I was an unhappy teenager, among lonely people, in love with a charismatic leader – had I joined a cult?

IIt’s 1994, I’m in a school gym, 16 years old, examining the crossing lines for basketball, badminton and tennis because staring at the floor feels less confusing than seeing the spectacle unfolding in front of me. A woman, who I think is very old but probably in her 30s, is sweating and yelling: “I’m six. I love to fuck.” People are clapping, cheering and saying she’s beautiful. She’s screaming at the ceiling and pushing her pelvis. I feel rejected. Nothing is rougher for a teenager than an adult bumping, especially in public.

I had ended up there because I was depressed after my parents’ bitter divorce. I had stopped going to school, spent the whole day in bed, mostly in tears. About then, an old friend of my mother’s from the 60s – whom I will call Margaret – reappeared. They rekindled their friendship and Margaret began helping my mother through the emotional aftermath of her divorce. “Sarah could benefit from being educated,” she said.

I first met Margaret in one high-rise parking in the center. She almost flew over it with outstretched arms and pulled me into an embrace with such warmth and affection that I had to stop myself from crying. My savior, an angel with long blond hair, who drives a white Rolls-Royce. She took me back to her house where I felt as if I had been let into a wild and colorful world full of love. She described herself as a white witch – a beacon – but always kept you guessing about what she really believed. She would make a proclamation one day, only to contradict it the next. She called herself a strict vegetarian, but sometimes ate meat; she could afford anything she wanted, but loved shoplifting hats. She just walked out of the store wearing one, as if the hat already belonged to her. Being with her felt exhilarating, like spinning in a magical whirlpool.

The first few days of training were brutal. Thirty volunteers in the room helped the nine interns. Each of us was given a badge with a derogatory nickname on it that was used to taunt us. I remember standing on a small stage while the adults told me that I was nothing: you are bolshie, spoiled, self-centered. When I said my dad was prone to violent outbursts, I was told to stop being manipulative. I was cajoled, taunted, picked apart until I felt completely broken and yet the thought of going out never crossed my mind. I don’t remember if the door was locked or not, but it didn’t matter. This would be my cure. There would be one before and one after.

One day the light dimmed. We sat in a circle, closed our eyes to confess. Who has been raped? Someone cheating on their spouse? Murdered someone? Talk about losing your virginity. We were working on writing a new life contract, when the humiliating name tag was removed. This was followed by a death/rebirth ceremony where each trainee dressed up as a fantasy version of themselves to be carried around the room. All the while they belted out songs by Whitney Houston and we danced like crazy. One intern was dressed as Shirley Temple, sucking his thumb and yelling, “Fuck you, Hitler!”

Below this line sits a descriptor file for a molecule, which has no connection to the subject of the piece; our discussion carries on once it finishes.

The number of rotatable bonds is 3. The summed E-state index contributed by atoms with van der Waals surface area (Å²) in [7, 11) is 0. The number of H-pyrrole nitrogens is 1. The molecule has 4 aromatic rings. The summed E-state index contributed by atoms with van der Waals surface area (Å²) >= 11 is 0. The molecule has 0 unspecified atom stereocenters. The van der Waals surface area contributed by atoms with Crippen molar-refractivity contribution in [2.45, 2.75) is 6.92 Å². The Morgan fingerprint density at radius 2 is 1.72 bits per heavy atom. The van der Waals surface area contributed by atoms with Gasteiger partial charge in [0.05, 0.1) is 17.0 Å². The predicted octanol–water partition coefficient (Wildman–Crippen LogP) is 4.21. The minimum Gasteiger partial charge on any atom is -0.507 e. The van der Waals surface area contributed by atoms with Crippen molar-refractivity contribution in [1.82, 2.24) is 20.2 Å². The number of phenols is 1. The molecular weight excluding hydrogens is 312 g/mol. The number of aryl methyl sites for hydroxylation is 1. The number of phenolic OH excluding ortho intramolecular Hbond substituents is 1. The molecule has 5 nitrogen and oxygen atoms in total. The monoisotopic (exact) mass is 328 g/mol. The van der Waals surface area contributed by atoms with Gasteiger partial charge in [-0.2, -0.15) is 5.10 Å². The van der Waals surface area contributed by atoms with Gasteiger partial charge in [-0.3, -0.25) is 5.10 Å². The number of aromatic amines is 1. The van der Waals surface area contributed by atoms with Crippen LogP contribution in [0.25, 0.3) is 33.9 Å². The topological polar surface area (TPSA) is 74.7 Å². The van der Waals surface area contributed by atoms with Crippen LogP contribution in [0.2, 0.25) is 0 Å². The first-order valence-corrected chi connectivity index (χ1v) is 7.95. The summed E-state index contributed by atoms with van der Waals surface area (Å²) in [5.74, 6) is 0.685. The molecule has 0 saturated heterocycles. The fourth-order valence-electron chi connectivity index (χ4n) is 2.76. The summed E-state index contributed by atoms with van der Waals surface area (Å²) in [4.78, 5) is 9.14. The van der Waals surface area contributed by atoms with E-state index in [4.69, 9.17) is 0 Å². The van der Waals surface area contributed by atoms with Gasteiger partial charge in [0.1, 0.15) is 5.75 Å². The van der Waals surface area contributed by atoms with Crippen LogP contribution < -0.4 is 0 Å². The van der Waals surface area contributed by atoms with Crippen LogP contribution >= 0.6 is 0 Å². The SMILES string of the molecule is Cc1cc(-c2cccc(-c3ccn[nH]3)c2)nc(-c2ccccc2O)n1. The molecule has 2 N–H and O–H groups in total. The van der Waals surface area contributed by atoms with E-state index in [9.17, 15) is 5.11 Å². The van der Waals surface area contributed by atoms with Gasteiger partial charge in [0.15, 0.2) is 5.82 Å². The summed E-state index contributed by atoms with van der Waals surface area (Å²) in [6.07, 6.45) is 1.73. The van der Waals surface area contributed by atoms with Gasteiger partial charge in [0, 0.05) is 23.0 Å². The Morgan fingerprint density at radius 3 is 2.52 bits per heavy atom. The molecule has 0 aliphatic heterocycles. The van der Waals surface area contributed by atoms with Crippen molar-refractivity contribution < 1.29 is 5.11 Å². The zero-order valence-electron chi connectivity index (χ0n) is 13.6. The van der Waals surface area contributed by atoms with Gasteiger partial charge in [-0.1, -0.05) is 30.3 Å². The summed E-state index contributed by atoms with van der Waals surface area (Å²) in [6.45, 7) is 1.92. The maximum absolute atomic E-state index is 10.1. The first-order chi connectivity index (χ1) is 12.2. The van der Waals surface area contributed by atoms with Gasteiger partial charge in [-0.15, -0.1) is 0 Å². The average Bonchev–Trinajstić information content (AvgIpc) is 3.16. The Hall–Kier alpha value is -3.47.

Sarah Duguid today.
“The indoctrination formed invisible threads that silently guided my actions” … Sarah Duguid today. Photo: Leila Amanpour

“I love you,” Margaret said, staring intently into my eyes. I looked back at her and wanted that feeling for the rest of my life.

The training took place in two five-day bursts. The last day felt like the climax of all this “work”. It’s hard to describe how I felt. It was as if my mind opened up, as if it had been emptied. Perhaps because I was still a child, I experienced this more intensely, more literally than the adults around me. I saw the ideas from the training physically enter me, take root in my brain, and then rise like water through the egg-shaped space of my mind. I felt rebooted, reprogrammed, like the old version of me had been erased and a new version implanted.

Margaret often peppered her talk with references to Freud, and the central theory of the training seemed to come from the Freudian notion that accidents are not accidents but rather the expression of an unconscious desire or motive. If you spill coffee on your computer, is the real reason you can’t talk about feeling overworked? But for the trained, this idea became an extreme doctrine, a crazy, megalomaniacal belief that we create everything that happens to us. The sick create their illness (through anger or negativity), the abused create their humiliation, the dead create their death. A bride might reflect on why she created rain on her wedding day. A daughter can investigate why she created her mother to abandon her. Margaret told me about a young girl she knew who was raped. “It was hard for her to understand that she created the rape in her life,” she said. “She just really, really wanted to be a victim. We worked her hard.” When Margaret was robbed, she framed it, saying she had given away her jewelry to a man with a gun she didn’t know. The whole terrifying experience slid off her like oil. I was asked to think about why I had created violence in my life, which I gratefully did because it was what would set me free. What had I done to make my father so out of control? In Margaret’s eyes, the aggressor became the victim and the victim the aggressor.

With this new knowledge, along with a mix of popular psychology, new age ideas, Buddhism, and anything else that sounded good, my world turned upside down. I lived with Margaret for two months and went everywhere with her. We went shopping, to the hairdresser, in markets; we stopped for full-course lunches and as she spoke I inhaled her knowledge as if it were more sustaining than the air I breathed. Margaret’s house was often full of visitors, the lost and lonely, the people who wanted to fix, but while they were just visiting, I was part of her inner circle. It felt like a privilege, but anyway we were all equally dependent on her.